The fight to end the overuse of chemical pesticides and their increasing promotion through genetic engineering begins in Hawaiʻi, and extends around the world.

Now do you see what's at stake in the Islands, and how these groups will stop at nothing to achieve their goals?

Meanwhile, the lowly mosquito is gaining more attention with the “explosive” spread of the Zika virus in the Americas. As Jan TenBruggencate reports on his Raising Islands blog, the virus can be carried by the Aedes aegypti and Aedes albopictus mosquitoes, and Hawaii has both.

A reader sent a link to a Reuter's article on how genetically modified mosquitoes are helping to reduce mosquito populations in Brazil with the comment:

Possibly of interest to who are against certain things however would like protection from other things.

Indeed. Insecticides are the primary tool used worldwide to knock back mosquito populations that carry such diseases as Zika and dengue. But researchers with Oxitec have modified the Aedes aegypti mosquito so that males die before reaching reproductive age. End result: fewer mosquitoes, reduced pesticide use.

These GM mosquitoes have proven successful during field trials in Brazil, though anti-GMO activists have rallied to prevent such trials in Key West, Fla. However, as Slate reports, while the transgenic mosquitoes are good at suppressing the wild population, they don't eradicate it entirely. The author of the piece, science writer Daniel Engber, advocates eliminating the disease-carrying strains completely by employing various biotech techniques now under study:

We’ve wiped out lots of species in the past, of course, through our blithe indifference to the natural world. It’s tragic that we have no more passenger pigeons, or Tasmanian tigers, or quaggas. But the sky has not (yet) fallen. No one bit their nails when we cleared the world of polio and rinderpest. Should mosquitoes get special treatment just because they’re insects?

Despite disease fears, Engber's idea isn't getting much traction from researchers. He quotes Oxitec field manager Andy McKemey as saying:

“I am enough of an ecologist to be queasy about the idea of eliminating a species.”

Even if it is a mosquito.

Friday, January 29, 2016

Yamakawa Quits Pesticide Fact-Finding Group

The Kauai Joint Fact-Finding Group on pesticides has lost a key member, with Roy Yamakawa quitting the appointed panel over disputed methodology.

Roy declined to comment and deferred questions to mediator Peter Adler, whose ACCORD group is overseeing the process.

Roy had differences of opinion on the methods by which we are working to complete the last legs of the effort,” Peter replied in an email confirming Roy's departure.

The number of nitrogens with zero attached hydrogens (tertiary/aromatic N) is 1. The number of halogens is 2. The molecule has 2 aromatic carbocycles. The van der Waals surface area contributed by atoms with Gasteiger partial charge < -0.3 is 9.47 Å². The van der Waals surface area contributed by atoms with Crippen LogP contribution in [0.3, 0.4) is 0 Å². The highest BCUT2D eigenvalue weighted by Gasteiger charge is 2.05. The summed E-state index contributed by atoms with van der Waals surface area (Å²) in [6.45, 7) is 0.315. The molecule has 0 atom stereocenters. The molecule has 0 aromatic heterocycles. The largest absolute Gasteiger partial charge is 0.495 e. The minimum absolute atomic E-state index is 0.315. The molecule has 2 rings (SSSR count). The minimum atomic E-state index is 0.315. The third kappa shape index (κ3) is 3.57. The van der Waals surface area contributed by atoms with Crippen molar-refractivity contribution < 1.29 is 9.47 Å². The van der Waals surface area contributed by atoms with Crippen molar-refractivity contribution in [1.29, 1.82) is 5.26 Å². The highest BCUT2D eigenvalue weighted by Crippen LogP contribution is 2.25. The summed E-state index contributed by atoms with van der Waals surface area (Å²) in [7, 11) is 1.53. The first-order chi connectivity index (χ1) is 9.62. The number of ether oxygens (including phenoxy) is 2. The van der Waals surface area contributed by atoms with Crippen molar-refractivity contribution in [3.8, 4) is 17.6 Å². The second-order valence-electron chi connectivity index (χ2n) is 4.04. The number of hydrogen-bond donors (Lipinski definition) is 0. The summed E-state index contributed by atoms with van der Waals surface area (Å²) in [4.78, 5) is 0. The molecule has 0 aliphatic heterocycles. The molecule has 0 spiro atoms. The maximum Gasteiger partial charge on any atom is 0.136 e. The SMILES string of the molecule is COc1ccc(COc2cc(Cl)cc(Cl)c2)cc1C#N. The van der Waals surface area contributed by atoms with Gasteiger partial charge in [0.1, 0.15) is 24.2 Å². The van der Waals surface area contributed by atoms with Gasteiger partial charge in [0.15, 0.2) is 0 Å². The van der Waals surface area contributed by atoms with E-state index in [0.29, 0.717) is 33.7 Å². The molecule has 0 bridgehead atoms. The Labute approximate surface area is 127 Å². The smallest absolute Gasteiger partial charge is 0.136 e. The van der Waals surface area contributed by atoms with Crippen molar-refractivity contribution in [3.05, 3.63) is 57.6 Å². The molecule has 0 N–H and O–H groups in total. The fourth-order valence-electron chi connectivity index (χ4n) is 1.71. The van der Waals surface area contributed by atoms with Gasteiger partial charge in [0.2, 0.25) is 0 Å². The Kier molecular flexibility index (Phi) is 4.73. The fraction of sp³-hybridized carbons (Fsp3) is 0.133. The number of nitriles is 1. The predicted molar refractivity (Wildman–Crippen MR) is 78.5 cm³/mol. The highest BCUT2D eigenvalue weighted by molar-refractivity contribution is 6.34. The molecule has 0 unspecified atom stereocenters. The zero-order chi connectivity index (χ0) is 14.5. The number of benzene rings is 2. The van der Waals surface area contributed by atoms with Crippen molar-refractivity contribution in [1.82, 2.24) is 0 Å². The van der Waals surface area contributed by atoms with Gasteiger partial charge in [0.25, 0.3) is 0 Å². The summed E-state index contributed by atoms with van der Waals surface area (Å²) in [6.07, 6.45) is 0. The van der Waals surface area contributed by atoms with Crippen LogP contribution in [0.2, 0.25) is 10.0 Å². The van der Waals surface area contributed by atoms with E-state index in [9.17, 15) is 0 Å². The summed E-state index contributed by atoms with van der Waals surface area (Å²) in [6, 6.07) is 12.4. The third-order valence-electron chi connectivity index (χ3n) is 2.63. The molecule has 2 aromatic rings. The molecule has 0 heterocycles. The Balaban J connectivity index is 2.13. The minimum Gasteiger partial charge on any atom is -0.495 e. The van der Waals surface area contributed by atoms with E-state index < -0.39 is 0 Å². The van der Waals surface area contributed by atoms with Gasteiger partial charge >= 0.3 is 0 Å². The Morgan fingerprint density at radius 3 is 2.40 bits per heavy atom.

Roy, now retired from his positions as Kauai extension agent and county administrator for the University of Hawaii College of Tropical Ag, had an understanding of pesticide use and local ag unmatched on the JFFG. And since a majority of panelists hold anti-GMO sentiments, his departure exacerbates that imbalance.

Still, Peter is urging people to wait and see.

I like and respect Roy a lot and am urging he and everyone who contacts us to judge the JFF by the final product,” Peter wrote. “In the meantime, we are revamping our schedule to accommodate discussions on some additional data we have received. We hope to complete the effort by the end of March or as soon as possible after a public comment window and informational briefing inviting proposed factual additions or corrections.”

The JFF report was due out in early January. But it was lacking its crucial health section and the county and state, which are financing the $100,000 exercise, reportedly refused to accept the incomplete document. The health section reportedly is being vetted by an epidemiologist, and the state Attorney General's office is also reviewing the report.

Meanwhile, I've learned that a study on glyphosate in honey — recently submitted to the JFFG — was financed by Surfrider. The advocacy group has joined Earthjustice, Center for Food Safety, Pesticide Action Network and the county in appealing a judge's ruling that overturned Bill 2491/Ordinance 960, a hotly contested pesticide/GMO regulatory measure.

The ruling also invalidated a provision in the law authorizing an environmental and health assessment, prompting the state and county to fund the JFFG instead. The panel was charged with determining what is truly known about agricultural pesticide use on Kauai, and any associated environmental and health concerns.

The group was specifically directed not to conduct its own independent research, though it could make recommendations on studies and monitoring programs that should be pursued.

So it's extremely questionable that an advocacy group like Surfrider was allowed to finance new research — conducted under the guise of a high school science project — and submit the unverified results to the JFFG.

The study tested honey samples – some of them collected by beekeepers with anti-GMO views — and found glyphosate (Roundup) in about 35 percent. Surfrider's Carl Berg, who “mentored” the student who did the science project, said “the detection of glyphosate in honey does mean that it escapes from the point of application under current best management practices.”

However, since it's impossible to know where the bees collected the glyphosate, it's equally impossible to state that it was applied "under current best management practices” — especially since the popular weed killer is regularly sprayed by homeowners untrained in such practices.

Recently, the anti-GMO group US Right to Know made a huge stink about how Monsanto and other agrichemical companies were supposedly corrupting the scientific process simply by giving scientists money to conduct educational outreach programs.